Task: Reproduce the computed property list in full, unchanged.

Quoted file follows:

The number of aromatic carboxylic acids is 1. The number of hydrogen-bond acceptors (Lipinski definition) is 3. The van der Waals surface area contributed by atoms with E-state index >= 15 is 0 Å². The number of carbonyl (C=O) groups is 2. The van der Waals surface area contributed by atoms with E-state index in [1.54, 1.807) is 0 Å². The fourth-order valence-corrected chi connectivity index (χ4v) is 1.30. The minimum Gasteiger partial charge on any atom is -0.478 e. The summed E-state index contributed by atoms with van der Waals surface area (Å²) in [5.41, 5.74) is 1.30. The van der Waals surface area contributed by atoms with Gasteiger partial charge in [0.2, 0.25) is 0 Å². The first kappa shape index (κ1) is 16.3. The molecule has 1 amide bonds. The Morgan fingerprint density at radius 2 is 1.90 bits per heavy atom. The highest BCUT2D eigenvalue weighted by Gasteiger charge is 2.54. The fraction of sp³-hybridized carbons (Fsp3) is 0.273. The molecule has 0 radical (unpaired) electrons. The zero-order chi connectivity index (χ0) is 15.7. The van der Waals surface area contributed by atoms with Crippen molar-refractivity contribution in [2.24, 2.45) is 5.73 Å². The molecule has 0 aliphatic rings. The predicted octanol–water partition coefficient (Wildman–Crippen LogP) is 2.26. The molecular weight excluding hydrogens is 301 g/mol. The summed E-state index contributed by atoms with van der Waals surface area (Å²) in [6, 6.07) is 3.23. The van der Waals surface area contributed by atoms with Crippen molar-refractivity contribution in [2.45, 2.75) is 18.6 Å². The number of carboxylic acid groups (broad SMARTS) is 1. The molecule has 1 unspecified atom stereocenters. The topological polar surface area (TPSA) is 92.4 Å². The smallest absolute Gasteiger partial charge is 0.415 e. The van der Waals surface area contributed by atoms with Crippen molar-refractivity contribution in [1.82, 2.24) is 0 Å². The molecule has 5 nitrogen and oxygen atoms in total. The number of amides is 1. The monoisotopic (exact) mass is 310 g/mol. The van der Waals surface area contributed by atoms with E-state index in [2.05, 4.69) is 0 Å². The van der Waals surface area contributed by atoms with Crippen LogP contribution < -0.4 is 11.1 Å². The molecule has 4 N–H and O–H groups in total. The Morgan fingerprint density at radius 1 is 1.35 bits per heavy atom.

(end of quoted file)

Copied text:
The number of aromatic carboxylic acids is 1. The number of hydrogen-bond acceptors (Lipinski definition) is 3. The van der Waals surface area contributed by atoms with E-state index >= 15 is 0 Å². The number of carbonyl (C=O) groups is 2. The van der Waals surface area contributed by atoms with E-state index in [1.54, 1.807) is 0 Å². The fourth-order valence-corrected chi connectivity index (χ4v) is 1.30. The minimum Gasteiger partial charge on any atom is -0.478 e. The summed E-state index contributed by atoms with van der Waals surface area (Å²) in [5.41, 5.74) is 1.30. The van der Waals surface area contributed by atoms with Gasteiger partial charge in [0.2, 0.25) is 0 Å². The first kappa shape index (κ1) is 16.3. The molecule has 1 amide bonds. The Morgan fingerprint density at radius 2 is 1.90 bits per heavy atom. The highest BCUT2D eigenvalue weighted by Gasteiger charge is 2.54. The fraction of sp³-hybridized carbons (Fsp3) is 0.273. The molecule has 0 radical (unpaired) electrons. The zero-order chi connectivity index (χ0) is 15.7. The van der Waals surface area contributed by atoms with Crippen molar-refractivity contribution in [2.24, 2.45) is 5.73 Å². The molecule has 0 aliphatic rings. The predicted octanol–water partition coefficient (Wildman–Crippen LogP) is 2.26. The molecular weight excluding hydrogens is 301 g/mol. The summed E-state index contributed by atoms with van der Waals surface area (Å²) in [6, 6.07) is 3.23. The van der Waals surface area contributed by atoms with Crippen molar-refractivity contribution in [2.45, 2.75) is 18.6 Å². The number of carboxylic acid groups (broad SMARTS) is 1. The molecule has 1 unspecified atom stereocenters. The topological polar surface area (TPSA) is 92.4 Å². The smallest absolute Gasteiger partial charge is 0.415 e. The van der Waals surface area contributed by atoms with Crippen molar-refractivity contribution in [1.82, 2.24) is 0 Å². The molecule has 5 nitrogen and oxygen atoms in total. The number of amides is 1. The monoisotopic (exact) mass is 310 g/mol. The van der Waals surface area contributed by atoms with E-state index in [2.05, 4.69) is 0 Å². The van der Waals surface area contributed by atoms with Crippen LogP contribution < -0.4 is 11.1 Å². The molecule has 4 N–H and O–H groups in total. The Morgan fingerprint density at radius 1 is 1.35 bits per heavy atom.